How to Turn Off Your Active Mind

Highly emotional states such as stress, depression, anxiety-and even positive states such as happiness and excitement-can all put your brain into overdrive and cause bouts of insomnia. If an overactive mind is keeping you awake at night, here are some tips for turning it off.

Anything that arouses your brain or makes you feel agitated can also make it difficult for you to fall asleep or stay asleep. If your boss is hovering over you, your kids are acting up, your bank account is dwindling or your partner seems distant, the sense of anxiety or panic you feel may well be strong enough to keep you awake night after night, even if you are thoroughly exhausted. And just as these psychological problems can lead to insomnia, so can insomnia lead to a worsening of psychological problems.

Sleep researchers at Harvard Medical School point out that having sleep difficulties when you are experiencing psychological problems is most likely normal because the body is waking up in response to what it perceives as a dangerous situation. When you do sleep during troubled times, the normal stages of sleep are often out of balance so that you don't get enough of the deep sleep necessary for rejuvenation.

The first steps you can take to deal with insomnia and get your sleep-wake cycle back on schedule is to practice relaxation techniques and maintain a calm and consistent pre-sleep routine, such as staying clear of too much stimulation in the evening, and going to bed at the same time every night. All the usual advice for getting a good night's sleep applies, including making sure your environment is conducive to good sleep, with comfortable bedding and bedclothes, and no interference from sound or light.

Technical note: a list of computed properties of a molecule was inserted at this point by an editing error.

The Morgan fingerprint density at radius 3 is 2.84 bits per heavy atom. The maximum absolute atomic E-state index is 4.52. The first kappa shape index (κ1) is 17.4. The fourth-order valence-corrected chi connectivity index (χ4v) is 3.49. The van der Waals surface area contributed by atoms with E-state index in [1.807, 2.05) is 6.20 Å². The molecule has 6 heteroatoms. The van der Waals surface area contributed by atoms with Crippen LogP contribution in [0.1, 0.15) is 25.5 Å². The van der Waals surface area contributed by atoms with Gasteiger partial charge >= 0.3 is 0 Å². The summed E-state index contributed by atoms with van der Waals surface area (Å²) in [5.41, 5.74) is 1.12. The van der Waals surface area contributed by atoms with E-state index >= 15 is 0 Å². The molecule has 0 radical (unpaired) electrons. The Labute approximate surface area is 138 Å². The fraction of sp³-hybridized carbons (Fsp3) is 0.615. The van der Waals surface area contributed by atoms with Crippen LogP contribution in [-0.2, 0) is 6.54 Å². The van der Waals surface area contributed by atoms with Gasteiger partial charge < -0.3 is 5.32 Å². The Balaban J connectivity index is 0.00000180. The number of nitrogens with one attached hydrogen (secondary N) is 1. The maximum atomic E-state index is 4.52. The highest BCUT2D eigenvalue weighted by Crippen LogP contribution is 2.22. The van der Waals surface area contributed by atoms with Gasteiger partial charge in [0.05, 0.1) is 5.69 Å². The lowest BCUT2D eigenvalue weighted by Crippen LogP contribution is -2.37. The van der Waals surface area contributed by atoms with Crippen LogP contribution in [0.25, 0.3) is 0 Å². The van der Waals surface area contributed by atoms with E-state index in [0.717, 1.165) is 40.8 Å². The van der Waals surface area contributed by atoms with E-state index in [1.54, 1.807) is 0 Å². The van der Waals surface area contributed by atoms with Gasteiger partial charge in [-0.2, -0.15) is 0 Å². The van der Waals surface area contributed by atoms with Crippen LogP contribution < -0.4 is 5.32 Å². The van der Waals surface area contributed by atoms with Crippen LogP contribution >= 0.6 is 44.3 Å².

• Develop relaxing, pre-bedtime rituals, such as reading, listening to soft music, drinking herbal tea or meditating.
  • Take a warm bath. Warm water temporarily raises your body temperature, and as it drops, you will feel more sleepy.
  • Make sure you eat enough before you go to bed. Hunger is a discomfort that can interfere with falling to sleep and staying asleep.  If necessary, have a comforting light snack, such as a glass of warm skim milk, before retiring.
  • Adjust your room temperature so that it is on the cool side, but make sure you don't feel cold in bed.
  • Use a white noise machine if necessary, to drown out external sounds that can't otherwise be controlled.
  • When you don't have anyone to talk to about your worries, try to set them aside by writing them down on paper and telling yourself you will deal with them again in the morning.
  • If you continue to worry, get out of bed and do something non-stimulating, such as reading or writing.  Go back to bed when you feel sleepy.

If you've done everything to create a good sleep environment and still can't get to or stay asleep, speak to your family physician about insomnia and stress management or ask about a referral to a good behavioral psychologist. Psychological counseling can help you learn productive ways to work out the underlying problems that are causing your sleep difficulties.


Harvard Medical School Division of Sleep Medicine "Healthy Sleep"15 Dec 2008. Web 16 Dec 2010.

Kansas State University Counseling Services. "How to Get a Good Night's Sleep."  1997. Web. 16 Dec 2010.